Home Island Life Shore Environment Three Years After Sandy, No ‘Buyouts’ in Flood-Prone Ocean County

Three Years After Sandy, No ‘Buyouts’ in Flood-Prone Ocean County

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Flooding on a barrier island street during the Oct. 2015 nor'easter. (Photo: Daniel Nee)
Flooding on a barrier island street during the Oct. 2015 nor’easter. (Photo: Daniel Nee)

On the three-year anniversary of the landfall of Superstorm Sandy on the New Jersey coastline, state officials announced the buyout of three homes in Linden under the Blue Acres program, in which the state purchases flood-prone properties and preserves them from future development.

About 40 homes in the North Jersey town have been identified for potential buyouts, with properties in similar communities in Middlesex County and the Delaware Bay regions having already been purchased. But in Ocean County, where waterfront property values dwarf those in the grittier bay and riverfront areas of Linden, Sayreville and elsewhere, the state has not made a single purchase since the storm.

The interest has been relatively minimal, according to state officials.

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“We approached all the towns in the Sandy impacted counties to gauge the interest in the program,” said Bob Considine, a spokesman for the state Department of Environmental Protection, which oversees the Blue Acres program. “In Ocean County, we simply have not had the interest in the program that we’ve had in Middlesex County.”

The state received about 1,200 applications from interested property owners for buyouts. In Brick Township, there were between 10 and 49 applications filed, according to state data compiled by NJ Spotlight, a public policy website. There were 3 applications filed in Toms River and one in Seaside Heights. In Mantoloking and Lavallette, where property values are among the highest in the county, zero applications were filed. In similar high-value barrier island communities such as Surf City, Barnegat Light and Harvey Cedars, there were – likewise – no applications for funding.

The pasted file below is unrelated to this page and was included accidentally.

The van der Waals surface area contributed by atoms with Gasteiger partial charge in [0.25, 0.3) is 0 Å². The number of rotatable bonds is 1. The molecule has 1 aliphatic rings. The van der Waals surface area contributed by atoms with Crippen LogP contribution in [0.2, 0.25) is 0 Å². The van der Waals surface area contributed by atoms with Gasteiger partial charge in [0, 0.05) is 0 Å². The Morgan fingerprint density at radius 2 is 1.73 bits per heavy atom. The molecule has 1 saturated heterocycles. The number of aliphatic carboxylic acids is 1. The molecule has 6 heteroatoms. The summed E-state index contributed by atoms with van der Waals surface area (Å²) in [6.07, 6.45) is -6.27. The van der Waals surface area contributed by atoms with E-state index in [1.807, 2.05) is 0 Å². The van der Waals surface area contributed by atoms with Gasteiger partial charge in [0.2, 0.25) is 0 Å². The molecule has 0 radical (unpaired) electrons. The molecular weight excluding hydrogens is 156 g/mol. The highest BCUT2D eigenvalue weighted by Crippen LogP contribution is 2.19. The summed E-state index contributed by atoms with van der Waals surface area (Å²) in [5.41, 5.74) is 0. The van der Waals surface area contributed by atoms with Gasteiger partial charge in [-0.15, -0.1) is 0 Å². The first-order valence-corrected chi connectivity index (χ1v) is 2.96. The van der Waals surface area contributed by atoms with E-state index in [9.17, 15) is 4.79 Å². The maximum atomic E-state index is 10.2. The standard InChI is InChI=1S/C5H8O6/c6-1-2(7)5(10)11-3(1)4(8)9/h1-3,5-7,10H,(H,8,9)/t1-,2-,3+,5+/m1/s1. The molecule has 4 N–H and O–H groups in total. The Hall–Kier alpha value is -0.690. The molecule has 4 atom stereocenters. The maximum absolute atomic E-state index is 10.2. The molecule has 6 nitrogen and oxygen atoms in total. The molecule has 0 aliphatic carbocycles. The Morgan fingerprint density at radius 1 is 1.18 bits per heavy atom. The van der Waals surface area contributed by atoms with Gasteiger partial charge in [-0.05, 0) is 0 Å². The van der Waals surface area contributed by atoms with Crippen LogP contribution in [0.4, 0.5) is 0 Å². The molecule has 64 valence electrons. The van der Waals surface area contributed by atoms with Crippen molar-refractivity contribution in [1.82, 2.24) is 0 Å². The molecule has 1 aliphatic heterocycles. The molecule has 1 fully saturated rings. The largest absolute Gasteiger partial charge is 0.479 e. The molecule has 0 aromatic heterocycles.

Despite the relatively minimal interest in the program, some environmentalists have promoted buyouts as a way to prepare for what they see as an impending threat from climate change and sea level rise.

“Without buying coastal properties and promoting development at the shore, we believe there is no adequate planning for flooding impacts and future storm surges,” the New Jersey chapter of the Sierra Club said in a statement.

Jeff Tittel, the president of the chapter, accused state officials of deliberately avoiding buyouts in Shore communities to appease “developers, land speculators, and special interest groups.”

Blue Acres, however, is not designed to be utilized by single homeowners, state officials have said. The state has targeted large groups of willing residents so entire blocks or neighborhoods can be bought out. If an entire neighborhood’s worth of homeowners were not willing to sell, single homes would have to be demolished, leaving open spaces in the middle of residential streets, which could potentially exacerbate flooding issues.

“It’s a willing seller program,” said Considine. “It’s not something we can impose, per se. We’ve basically just been where the interest has been.”

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